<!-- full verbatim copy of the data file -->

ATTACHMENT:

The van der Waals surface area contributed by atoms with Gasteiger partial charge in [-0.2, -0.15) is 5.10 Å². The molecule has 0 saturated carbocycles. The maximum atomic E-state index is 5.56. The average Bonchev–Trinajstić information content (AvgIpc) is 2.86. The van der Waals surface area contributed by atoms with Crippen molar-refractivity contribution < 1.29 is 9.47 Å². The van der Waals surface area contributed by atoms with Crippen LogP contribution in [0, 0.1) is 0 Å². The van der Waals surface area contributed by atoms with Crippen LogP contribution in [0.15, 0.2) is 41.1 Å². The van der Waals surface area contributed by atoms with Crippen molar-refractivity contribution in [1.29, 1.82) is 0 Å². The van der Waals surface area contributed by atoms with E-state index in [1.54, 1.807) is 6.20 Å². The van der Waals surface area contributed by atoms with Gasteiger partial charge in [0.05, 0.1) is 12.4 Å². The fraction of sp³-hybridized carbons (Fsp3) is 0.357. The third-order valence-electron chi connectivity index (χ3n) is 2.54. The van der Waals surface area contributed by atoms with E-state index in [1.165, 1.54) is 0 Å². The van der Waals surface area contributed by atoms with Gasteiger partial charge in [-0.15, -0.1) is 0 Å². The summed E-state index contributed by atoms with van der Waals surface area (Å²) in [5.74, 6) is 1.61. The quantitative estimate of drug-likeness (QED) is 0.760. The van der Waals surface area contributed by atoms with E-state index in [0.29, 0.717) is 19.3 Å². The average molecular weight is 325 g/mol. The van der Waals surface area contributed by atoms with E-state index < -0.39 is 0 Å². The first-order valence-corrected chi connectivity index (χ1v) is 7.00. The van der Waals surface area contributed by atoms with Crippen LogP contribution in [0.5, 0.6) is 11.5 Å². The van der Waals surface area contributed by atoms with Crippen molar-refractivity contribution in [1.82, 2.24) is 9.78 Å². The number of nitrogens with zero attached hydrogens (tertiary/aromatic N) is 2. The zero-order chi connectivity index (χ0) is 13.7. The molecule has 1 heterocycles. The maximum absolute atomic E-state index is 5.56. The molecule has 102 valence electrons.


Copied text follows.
The van der Waals surface area contributed by atoms with Gasteiger partial charge in [-0.2, -0.15) is 5.10 Å². The molecule has 0 saturated carbocycles. The maximum atomic E-state index is 5.56. The average Bonchev–Trinajstić information content (AvgIpc) is 2.86. The van der Waals surface area contributed by atoms with Crippen molar-refractivity contribution < 1.29 is 9.47 Å². The van der Waals surface area contributed by atoms with Crippen LogP contribution in [0, 0.1) is 0 Å². The van der Waals surface area contributed by atoms with Crippen LogP contribution in [0.15, 0.2) is 41.1 Å². The van der Waals surface area contributed by atoms with Crippen molar-refractivity contribution in [1.29, 1.82) is 0 Å². The van der Waals surface area contributed by atoms with E-state index in [1.54, 1.807) is 6.20 Å². The van der Waals surface area contributed by atoms with Gasteiger partial charge in [0.05, 0.1) is 12.4 Å². The fraction of sp³-hybridized carbons (Fsp3) is 0.357. The third-order valence-electron chi connectivity index (χ3n) is 2.54. The van der Waals surface area contributed by atoms with E-state index in [1.165, 1.54) is 0 Å². The van der Waals surface area contributed by atoms with Gasteiger partial charge in [-0.15, -0.1) is 0 Å². The summed E-state index contributed by atoms with van der Waals surface area (Å²) in [5.74, 6) is 1.61. The quantitative estimate of drug-likeness (QED) is 0.760. The van der Waals surface area contributed by atoms with E-state index in [0.29, 0.717) is 19.3 Å². The average molecular weight is 325 g/mol. The van der Waals surface area contributed by atoms with E-state index < -0.39 is 0 Å². The first-order valence-corrected chi connectivity index (χ1v) is 7.00. The van der Waals surface area contributed by atoms with Crippen LogP contribution in [0.5, 0.6) is 11.5 Å². The van der Waals surface area contributed by atoms with Crippen molar-refractivity contribution in [1.82, 2.24) is 9.78 Å². The number of nitrogens with zero attached hydrogens (tertiary/aromatic N) is 2. The zero-order chi connectivity index (χ0) is 13.7. The molecule has 1 heterocycles. The maximum absolute atomic E-state index is 5.56. The molecule has 102 valence electrons.